The internalisation of the guilt at (ostensibly) “father murder” — the overthrowing of a system of society based on the practical force of pure, physical power rather than on the inwardness of self-monitoring practices — was something I would not encounter until later. I consider the society I live in today to be largely (although not completely) geared towards the later order of things described above. The band of brothers concept describes the advent of a self-monitoring morality in society. This is more repressive and harsher all round – except for the proviso that sudden acts of physical violence to assert paternal authority are less likely to occur. Apart from the difference that physical violence is less a feature of this later kind of system, one actually becomes more internally authoritarian under such a pervasively moralistic system. [This is a real paradox, which I had sensed before, but never had the conceptual terms to describe it until now.]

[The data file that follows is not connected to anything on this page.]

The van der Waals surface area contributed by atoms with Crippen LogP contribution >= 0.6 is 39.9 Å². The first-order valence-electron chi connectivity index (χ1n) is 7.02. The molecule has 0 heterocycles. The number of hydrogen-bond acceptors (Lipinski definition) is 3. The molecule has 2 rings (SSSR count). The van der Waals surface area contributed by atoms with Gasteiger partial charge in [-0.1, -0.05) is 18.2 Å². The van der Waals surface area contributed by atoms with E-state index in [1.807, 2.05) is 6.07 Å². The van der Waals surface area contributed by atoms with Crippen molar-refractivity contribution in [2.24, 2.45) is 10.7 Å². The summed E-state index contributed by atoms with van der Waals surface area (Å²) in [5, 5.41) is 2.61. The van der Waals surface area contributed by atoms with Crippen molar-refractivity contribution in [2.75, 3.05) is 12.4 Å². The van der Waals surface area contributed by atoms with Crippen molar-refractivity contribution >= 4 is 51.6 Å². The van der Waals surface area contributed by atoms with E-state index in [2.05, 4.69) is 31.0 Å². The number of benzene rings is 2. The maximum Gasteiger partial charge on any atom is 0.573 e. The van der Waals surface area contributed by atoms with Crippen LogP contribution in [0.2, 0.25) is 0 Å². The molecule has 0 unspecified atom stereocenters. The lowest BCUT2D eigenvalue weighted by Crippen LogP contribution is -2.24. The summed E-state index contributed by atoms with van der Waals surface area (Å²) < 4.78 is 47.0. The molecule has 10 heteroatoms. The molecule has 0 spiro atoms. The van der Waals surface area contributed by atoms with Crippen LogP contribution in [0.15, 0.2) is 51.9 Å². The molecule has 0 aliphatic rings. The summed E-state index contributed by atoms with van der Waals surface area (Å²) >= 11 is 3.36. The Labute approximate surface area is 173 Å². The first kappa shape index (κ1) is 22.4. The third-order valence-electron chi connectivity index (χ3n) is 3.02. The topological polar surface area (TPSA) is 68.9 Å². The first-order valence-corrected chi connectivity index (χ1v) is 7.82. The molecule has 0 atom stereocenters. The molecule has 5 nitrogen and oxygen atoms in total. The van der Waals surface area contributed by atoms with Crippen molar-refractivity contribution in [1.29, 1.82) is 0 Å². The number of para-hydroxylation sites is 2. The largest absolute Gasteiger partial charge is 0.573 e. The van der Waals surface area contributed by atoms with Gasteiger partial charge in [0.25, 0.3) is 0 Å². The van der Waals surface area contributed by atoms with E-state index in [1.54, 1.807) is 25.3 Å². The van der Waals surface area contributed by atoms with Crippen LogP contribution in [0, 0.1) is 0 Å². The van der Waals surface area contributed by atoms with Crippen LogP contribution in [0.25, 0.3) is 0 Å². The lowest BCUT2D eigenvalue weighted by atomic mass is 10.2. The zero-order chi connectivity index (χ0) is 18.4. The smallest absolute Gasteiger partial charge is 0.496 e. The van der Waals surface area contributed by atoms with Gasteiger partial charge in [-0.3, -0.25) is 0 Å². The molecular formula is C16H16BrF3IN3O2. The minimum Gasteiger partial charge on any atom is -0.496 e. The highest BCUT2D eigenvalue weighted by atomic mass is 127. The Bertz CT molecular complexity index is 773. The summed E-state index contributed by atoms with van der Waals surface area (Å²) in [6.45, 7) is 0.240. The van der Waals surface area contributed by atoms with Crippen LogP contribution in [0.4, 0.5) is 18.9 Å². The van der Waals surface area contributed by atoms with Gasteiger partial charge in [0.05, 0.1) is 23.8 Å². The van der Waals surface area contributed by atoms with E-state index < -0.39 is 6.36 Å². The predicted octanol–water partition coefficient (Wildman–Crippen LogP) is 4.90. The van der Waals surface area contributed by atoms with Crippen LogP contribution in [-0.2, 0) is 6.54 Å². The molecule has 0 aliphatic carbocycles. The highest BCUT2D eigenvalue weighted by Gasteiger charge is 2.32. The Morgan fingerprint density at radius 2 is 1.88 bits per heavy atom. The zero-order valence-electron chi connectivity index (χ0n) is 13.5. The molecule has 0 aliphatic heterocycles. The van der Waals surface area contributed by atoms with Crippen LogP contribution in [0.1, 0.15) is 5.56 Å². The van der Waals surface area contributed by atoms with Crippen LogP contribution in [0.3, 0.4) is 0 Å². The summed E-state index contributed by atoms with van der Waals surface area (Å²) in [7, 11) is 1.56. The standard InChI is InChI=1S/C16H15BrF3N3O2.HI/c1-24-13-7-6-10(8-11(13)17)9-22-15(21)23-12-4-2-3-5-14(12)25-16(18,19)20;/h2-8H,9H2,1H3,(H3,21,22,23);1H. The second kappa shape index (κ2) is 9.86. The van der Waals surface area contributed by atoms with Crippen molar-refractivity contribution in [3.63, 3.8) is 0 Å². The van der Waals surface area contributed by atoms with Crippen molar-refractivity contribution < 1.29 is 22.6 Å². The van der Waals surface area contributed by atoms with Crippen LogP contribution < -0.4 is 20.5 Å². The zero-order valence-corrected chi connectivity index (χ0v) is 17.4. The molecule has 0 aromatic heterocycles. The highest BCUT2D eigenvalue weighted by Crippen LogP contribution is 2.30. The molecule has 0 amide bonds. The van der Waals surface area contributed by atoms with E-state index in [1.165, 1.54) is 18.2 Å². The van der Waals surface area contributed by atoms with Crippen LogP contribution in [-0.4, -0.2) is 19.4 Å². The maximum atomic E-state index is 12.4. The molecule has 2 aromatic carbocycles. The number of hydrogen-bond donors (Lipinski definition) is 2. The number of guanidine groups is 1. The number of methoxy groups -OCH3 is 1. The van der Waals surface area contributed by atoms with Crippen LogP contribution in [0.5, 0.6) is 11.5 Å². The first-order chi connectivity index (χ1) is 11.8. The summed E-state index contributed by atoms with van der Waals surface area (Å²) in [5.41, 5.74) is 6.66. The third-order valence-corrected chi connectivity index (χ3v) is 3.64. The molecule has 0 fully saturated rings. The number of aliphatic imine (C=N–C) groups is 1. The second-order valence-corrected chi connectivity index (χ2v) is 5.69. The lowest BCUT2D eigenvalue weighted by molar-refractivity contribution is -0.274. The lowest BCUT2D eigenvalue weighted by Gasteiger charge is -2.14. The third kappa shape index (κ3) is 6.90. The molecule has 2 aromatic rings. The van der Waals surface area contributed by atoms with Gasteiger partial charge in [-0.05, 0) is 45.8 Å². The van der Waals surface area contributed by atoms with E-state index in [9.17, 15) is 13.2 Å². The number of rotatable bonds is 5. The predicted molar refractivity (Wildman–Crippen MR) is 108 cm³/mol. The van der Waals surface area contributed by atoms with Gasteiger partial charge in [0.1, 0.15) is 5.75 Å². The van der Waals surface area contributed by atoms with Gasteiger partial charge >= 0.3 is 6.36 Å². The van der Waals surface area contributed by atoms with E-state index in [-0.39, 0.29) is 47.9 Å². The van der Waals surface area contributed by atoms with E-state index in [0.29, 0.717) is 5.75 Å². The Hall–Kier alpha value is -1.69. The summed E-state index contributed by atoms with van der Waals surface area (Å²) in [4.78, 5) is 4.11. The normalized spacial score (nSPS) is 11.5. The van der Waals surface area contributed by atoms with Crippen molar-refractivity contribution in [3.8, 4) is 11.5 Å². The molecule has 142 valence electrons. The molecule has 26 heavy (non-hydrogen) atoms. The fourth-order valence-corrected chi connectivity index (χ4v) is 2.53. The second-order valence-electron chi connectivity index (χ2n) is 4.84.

The difference between living under a society of the primal father and living under a society of the band of brothers is huge. For me to understand this difference explains a lot to me about my own experiences. Why did I feel such a complete sundering of my life into parts — the part before I came to migrant and the part that emerged after I had landed in a very different society? It was as if I had to learn the rules of living all over again, right from the start. Instead of an ironic distancing of myself from authorities of all sorts, I had to learn to have an ‘identity’ and an ego — private property all of my own that needed to be watched over by me, and constantly defended.
Before this — and as strange as it will sound — I didn’t have much of an ego as such. What I defended against was not a guilty conscience for failing social standards, but rather something more immediate and practical — my own physical susceptibility to pain. The mechanism I used most to defend against pain was my sense of humour — always keeping the primal father at a distance through my sharp wit.
This was how I grew up in a colonial setting — and it took me many years upon arrival in this new place to discover even part of the reasons why my schoolmates looked and acted so subdued (so much for them to live up to — so much group guilt to recompense.) By contrast, I had always been quite light on my feet.